Who are, or rather, what is Frontier Girls?

Creative Madness Mama Frontier GirlsWhen I was a very young elementary school student, I was a Daisy, a Girls Scouts Daisy. My next door neighbor went the full gambit of Girls Scouts I believe. Yet before I got too involved the Troop was disbanded (long story) and my scouting days were over. When I was in the later years of elementary school I participating in something of an afterschool program at a local church that was named something along the lines of Marvelous Mondays or Terrific Tuesdays or some such. We memorized creeds, prayers, and scripture and received pins for our prize as well as pride. I remember adoring those pins and that sash. In my later high school years, I knew a boy who was in a Venturing Crew. I was very interested in joining, but then I was too far away and headed off to college soon anyhow… and thus I was never really a scout. My neices did supply us with cookies for a few years, and a nephew is a good source for popcorn…

Apparently my Enginerd was a Cub Scout – Boy Scout. I’ve seen a picture and can tell you he was one cute little boy. (I’ve always wanted to have an adorable son like him, and now I do!) Tangent. Sorry. The Enginerd did not go too far in scouting, but the memories he has are good ones and he’s definitely of the same mind that we want something for our own children to learn and explore with. Thus, when I found Frontier Girls Clubs and Quest Clubs… our answer was discovered!

It is too long of a conversation, but I’m not a fan of certain things in the current avenue of the Girls Scouts and for my two oldest children, Boy Scouts is irrelevant as they’re nowhere near to Venturing (ages 13+). I found one organization that looked promising, but there are a million various fees and crazy expenses just to be able to call yourself a member and then it starts at age five. However, Frontier Girls and it’s brother co-ed organization Quest start at a preschool-age THREE years old! For my overacheiver adventurous daughter that was perfect – so we jumped right in (she was four when we started). It fits naturally hand-in-hand with our homeschooling plans.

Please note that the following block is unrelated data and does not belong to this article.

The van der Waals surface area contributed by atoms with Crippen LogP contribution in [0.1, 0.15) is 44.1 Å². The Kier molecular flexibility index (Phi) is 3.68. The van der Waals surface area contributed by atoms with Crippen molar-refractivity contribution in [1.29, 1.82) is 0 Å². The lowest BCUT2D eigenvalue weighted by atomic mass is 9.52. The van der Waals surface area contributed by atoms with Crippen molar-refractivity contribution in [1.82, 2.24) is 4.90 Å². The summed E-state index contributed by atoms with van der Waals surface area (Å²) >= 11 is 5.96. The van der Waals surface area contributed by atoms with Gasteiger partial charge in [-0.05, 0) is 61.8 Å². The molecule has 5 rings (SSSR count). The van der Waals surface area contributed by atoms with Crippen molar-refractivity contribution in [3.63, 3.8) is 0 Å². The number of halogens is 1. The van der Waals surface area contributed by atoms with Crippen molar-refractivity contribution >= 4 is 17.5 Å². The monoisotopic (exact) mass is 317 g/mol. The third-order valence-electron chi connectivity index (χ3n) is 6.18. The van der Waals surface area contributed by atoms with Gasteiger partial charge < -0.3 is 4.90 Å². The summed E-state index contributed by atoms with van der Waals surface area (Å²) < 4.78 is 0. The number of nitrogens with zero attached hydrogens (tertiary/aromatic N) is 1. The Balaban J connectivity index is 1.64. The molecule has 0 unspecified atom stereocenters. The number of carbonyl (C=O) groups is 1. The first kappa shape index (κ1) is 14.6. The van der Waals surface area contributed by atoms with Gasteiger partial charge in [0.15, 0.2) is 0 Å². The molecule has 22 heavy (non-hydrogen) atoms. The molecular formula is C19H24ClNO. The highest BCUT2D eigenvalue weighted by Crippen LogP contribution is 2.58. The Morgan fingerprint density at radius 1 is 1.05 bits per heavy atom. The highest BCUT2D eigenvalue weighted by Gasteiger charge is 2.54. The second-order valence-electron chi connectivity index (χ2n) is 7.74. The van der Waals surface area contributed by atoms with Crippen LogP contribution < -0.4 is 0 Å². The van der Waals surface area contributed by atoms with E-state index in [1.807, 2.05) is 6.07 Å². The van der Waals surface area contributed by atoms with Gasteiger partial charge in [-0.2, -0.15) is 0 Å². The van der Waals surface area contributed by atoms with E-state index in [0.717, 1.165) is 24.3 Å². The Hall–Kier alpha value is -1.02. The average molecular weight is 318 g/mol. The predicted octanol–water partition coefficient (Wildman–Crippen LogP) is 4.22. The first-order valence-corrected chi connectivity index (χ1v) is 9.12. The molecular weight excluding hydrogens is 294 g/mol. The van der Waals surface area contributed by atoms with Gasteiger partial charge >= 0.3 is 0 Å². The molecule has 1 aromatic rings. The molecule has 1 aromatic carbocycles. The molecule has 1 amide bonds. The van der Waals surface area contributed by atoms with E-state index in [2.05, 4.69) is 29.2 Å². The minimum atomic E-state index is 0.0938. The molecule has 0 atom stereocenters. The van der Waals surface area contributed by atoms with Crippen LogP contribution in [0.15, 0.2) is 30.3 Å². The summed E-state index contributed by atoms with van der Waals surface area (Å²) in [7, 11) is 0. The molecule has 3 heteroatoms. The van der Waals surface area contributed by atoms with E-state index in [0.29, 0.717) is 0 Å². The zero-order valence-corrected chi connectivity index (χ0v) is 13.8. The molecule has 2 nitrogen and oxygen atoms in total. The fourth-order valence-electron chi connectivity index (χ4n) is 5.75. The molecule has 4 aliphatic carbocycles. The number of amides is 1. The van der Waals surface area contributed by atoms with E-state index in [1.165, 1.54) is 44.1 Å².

Frontier Girls is a scout like youth program for girls ages 3-18, however they now have an Owl Level added for those 18+ as well. The themes are patriotism, community service, morality, honesty, modesty, and nearly anything you can imagine in the Areas of Discovery such as Art, Agriculture, Outdoors, Home, Knowledge, Science & Technology, Heath & Safety, and Character. There is a strong respect and affection for the military built in and through the purpose of the program. (Read more about Frontier Girls as an alternative scouting option: http://frontiergirlsclubs.com/about-us/frontier-girls-as-an-alternative-to-girl-scouts/ ). An interview with Barbara Baird put this very well, here is a glimpse: